Conference Report: New Music Seminar 2014
Hello and welcome to Jari’s report on New Music Seminar 2014, which took place in New York on June 8-10.
The original New Music Seminar was one of the leading industry events in the US during 1980s and early 1990s. The founder of NMS, Tom Silverman resurrected the event in 2009 and since then the event has focused on the future of the music industry.
New revenue projections for music industry
Tom Silverman presented in his opening speech some projections regarding additional revenue streams on top of the various digital music services in the USA. He argued that:
- Digital radio services such as Sirius XM could generate as much as USD 2 billion each year for labels and artists.
- Music video advertising could bring another billion to the table.
- Physical music sales could generate USD 1-3 billion if the industry could generate better and more compelling products. For example, vinyl recordings could generate almost USD 1 billion if the current growth continues.
- High-resolution audio services could create substantial income from the consumers who find the quality of the sound important.
Tom Silverman stated that on international level the largest growth potential exists in the parts of the world that never had a meaningful music business. This is mainly based on the fast growing popularity of smart mobile phones. Silverman’s grand vision is that the global music sales could be doubled in ten years.
The importance of bundles and smart phones
The future of digital music services was one of the main topics of NMS 2014. It was pointed out that the technological division between downloads and streaming is no longer a valid one but, instead, we should talk about ownership and access models. This is due to the fact that both ownership and access models can be realised both in the form of downloading or streaming, and by using various kinds of business models.
The common nominator for all stakeholders in music business is to serve consumers’ needs and habits. From the business point of view the main aim is to optimise ARPU by serving the various kinds of consumer segments, which do not reflect any longer the traditional demographic groups.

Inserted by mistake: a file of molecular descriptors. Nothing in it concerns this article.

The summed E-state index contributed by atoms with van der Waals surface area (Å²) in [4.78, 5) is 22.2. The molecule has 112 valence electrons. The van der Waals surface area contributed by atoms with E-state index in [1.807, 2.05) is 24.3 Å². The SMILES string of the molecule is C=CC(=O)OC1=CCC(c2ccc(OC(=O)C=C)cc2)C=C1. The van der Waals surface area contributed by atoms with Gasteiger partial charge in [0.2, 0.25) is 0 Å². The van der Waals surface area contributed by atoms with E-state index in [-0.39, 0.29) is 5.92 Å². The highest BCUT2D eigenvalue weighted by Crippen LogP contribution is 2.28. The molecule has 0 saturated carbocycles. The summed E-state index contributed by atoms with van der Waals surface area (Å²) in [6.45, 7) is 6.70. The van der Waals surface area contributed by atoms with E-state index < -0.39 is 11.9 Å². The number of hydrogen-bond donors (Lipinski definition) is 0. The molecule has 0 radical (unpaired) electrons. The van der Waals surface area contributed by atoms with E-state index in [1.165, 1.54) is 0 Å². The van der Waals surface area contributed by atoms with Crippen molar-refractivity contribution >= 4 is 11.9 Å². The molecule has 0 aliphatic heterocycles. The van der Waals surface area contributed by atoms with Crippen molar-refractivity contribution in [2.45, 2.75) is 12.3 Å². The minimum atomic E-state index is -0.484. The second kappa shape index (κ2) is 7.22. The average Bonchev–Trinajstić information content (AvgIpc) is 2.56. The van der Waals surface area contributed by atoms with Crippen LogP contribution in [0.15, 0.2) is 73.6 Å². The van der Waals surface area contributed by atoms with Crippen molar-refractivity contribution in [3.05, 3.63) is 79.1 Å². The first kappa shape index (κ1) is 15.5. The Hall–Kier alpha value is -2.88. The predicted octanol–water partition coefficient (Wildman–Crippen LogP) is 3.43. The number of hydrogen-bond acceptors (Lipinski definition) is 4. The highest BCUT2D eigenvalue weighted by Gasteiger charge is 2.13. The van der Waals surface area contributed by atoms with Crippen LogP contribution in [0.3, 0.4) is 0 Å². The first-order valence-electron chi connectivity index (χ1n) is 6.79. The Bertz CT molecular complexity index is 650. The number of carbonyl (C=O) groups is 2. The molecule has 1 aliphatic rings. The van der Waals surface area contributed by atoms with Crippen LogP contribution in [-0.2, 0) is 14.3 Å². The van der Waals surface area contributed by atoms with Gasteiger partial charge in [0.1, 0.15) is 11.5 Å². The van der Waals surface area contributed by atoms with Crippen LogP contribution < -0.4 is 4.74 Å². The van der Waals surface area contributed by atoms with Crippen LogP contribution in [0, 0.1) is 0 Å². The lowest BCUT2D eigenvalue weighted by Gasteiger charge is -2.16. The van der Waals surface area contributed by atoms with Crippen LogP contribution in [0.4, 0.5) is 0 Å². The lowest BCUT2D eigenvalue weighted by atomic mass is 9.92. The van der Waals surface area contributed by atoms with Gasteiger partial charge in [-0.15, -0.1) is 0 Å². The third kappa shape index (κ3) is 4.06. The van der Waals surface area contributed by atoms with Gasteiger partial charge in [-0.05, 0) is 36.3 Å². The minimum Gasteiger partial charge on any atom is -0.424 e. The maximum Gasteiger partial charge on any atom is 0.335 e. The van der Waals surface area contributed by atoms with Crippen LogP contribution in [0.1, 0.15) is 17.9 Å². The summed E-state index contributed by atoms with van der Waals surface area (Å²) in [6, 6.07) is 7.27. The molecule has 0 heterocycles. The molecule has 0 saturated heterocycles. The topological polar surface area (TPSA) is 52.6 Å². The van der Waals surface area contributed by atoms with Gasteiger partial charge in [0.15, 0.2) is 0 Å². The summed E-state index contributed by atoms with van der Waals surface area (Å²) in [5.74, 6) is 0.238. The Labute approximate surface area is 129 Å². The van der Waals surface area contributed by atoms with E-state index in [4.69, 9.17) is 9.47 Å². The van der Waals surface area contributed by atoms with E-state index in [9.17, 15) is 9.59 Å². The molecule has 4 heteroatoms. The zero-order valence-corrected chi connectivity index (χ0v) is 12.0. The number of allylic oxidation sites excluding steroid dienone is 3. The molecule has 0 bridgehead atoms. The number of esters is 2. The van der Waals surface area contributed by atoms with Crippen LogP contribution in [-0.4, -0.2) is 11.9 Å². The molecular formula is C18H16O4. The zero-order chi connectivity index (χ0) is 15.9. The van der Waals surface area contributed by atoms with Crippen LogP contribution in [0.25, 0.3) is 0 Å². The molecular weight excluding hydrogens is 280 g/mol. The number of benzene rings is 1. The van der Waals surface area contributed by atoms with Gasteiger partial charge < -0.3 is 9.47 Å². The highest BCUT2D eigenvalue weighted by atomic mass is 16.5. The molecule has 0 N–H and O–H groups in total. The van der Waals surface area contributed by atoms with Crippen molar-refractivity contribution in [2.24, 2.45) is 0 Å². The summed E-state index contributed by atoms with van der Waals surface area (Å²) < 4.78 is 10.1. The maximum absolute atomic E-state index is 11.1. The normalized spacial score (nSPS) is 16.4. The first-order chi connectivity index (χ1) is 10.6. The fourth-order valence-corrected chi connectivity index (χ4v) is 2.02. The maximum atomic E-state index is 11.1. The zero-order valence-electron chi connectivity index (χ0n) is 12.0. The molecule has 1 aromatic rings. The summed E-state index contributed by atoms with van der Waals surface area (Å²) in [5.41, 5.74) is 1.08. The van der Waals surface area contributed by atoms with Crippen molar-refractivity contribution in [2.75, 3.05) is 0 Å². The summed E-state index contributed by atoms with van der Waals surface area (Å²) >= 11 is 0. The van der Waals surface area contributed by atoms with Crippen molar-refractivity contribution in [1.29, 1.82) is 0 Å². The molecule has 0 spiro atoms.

Currently one of the most common ways to increase customer awareness and customer base of digital services is to do bundles. For example, many services are already co-operating with big telcos. Bundles with car manufacturers is nowadays one of the most competed areas as a lot of music listening takes place in cars. The user interface of the car dashboard should be as easy and intuitive as possible. However, this development will take some time to happen in large scale, as the average age of cars in most countries is quite high.
In the future smart phones will be the most important devices for music listening. However, currently as many as 2/3 of all phone subscriptions are pre-paid. This causes many challenges for the music business. The biggest growth is expected to come from developing countries but still less than 30 countries produce more than 90% of the music industry’s revenues on the global level.
Trouble in DC
Most players in music industry agree that the current US copyright system should be revised thoroughly. The fast development of technology, digital music services, business models, and consumer behaviour have lead to a situation where the traditional regulation framework does not work properly any longer in real world.
Some of the hottest topics are the consent decrees of the performing right organisations (PRO) such as ASCAP and BMI. The most acute business issue is whether music publishers can withdraw their digital rights from PROs and license their rights directly, or do they have to either keep or withdraw all the rights.
The publishers want to pull out the digital rights mainly because of the statutory-based tariffs, which the publishers find way too low compared to their rights’ real market value. If the publishers should withdraw all their rights from the PROs, it would create a difficult market situation both in the USA and internationally, and cause many challenges for all parties involved.
This and some other matters such as inequity of songwriters are currently discussed in a political process. The various hearings in DC are spiced up with heavy lobbying by the various stakeholders.